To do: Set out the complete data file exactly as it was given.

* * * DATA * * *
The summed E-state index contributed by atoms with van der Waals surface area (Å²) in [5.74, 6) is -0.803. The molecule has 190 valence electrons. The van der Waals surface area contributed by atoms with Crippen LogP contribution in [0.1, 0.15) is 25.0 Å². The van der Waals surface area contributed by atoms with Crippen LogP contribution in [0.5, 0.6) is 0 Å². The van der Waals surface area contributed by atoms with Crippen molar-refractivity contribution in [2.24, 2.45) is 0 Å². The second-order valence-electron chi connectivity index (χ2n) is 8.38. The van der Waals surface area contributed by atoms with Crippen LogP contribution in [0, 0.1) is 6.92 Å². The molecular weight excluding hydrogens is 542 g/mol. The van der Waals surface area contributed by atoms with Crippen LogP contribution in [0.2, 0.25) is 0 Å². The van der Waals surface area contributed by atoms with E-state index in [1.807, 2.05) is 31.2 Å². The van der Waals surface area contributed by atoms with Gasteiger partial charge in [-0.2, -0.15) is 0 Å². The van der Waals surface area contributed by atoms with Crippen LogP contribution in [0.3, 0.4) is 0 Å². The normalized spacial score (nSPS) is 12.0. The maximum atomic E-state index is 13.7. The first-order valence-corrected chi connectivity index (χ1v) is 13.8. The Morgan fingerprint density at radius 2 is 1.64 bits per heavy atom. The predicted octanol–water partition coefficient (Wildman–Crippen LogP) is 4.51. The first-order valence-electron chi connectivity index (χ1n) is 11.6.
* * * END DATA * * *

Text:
The summed E-state index contributed by atoms with van der Waals surface area (Å²) in [5.74, 6) is -0.803. The molecule has 190 valence electrons. The van der Waals surface area contributed by atoms with Crippen LogP contribution in [0.1, 0.15) is 25.0 Å². The van der Waals surface area contributed by atoms with Crippen LogP contribution in [0.5, 0.6) is 0 Å². The van der Waals surface area contributed by atoms with Crippen molar-refractivity contribution in [2.24, 2.45) is 0 Å². The second-order valence-electron chi connectivity index (χ2n) is 8.38. The van der Waals surface area contributed by atoms with Crippen LogP contribution in [0, 0.1) is 6.92 Å². The molecular weight excluding hydrogens is 542 g/mol. The van der Waals surface area contributed by atoms with Crippen LogP contribution in [0.2, 0.25) is 0 Å². The van der Waals surface area contributed by atoms with E-state index in [1.807, 2.05) is 31.2 Å². The van der Waals surface area contributed by atoms with Gasteiger partial charge in [-0.2, -0.15) is 0 Å². The van der Waals surface area contributed by atoms with Crippen LogP contribution in [0.3, 0.4) is 0 Å². The normalized spacial score (nSPS) is 12.0. The maximum atomic E-state index is 13.7. The first-order valence-corrected chi connectivity index (χ1v) is 13.8. The Morgan fingerprint density at radius 2 is 1.64 bits per heavy atom. The predicted octanol–water partition coefficient (Wildman–Crippen LogP) is 4.51. The first-order valence-electron chi connectivity index (χ1n) is 11.6.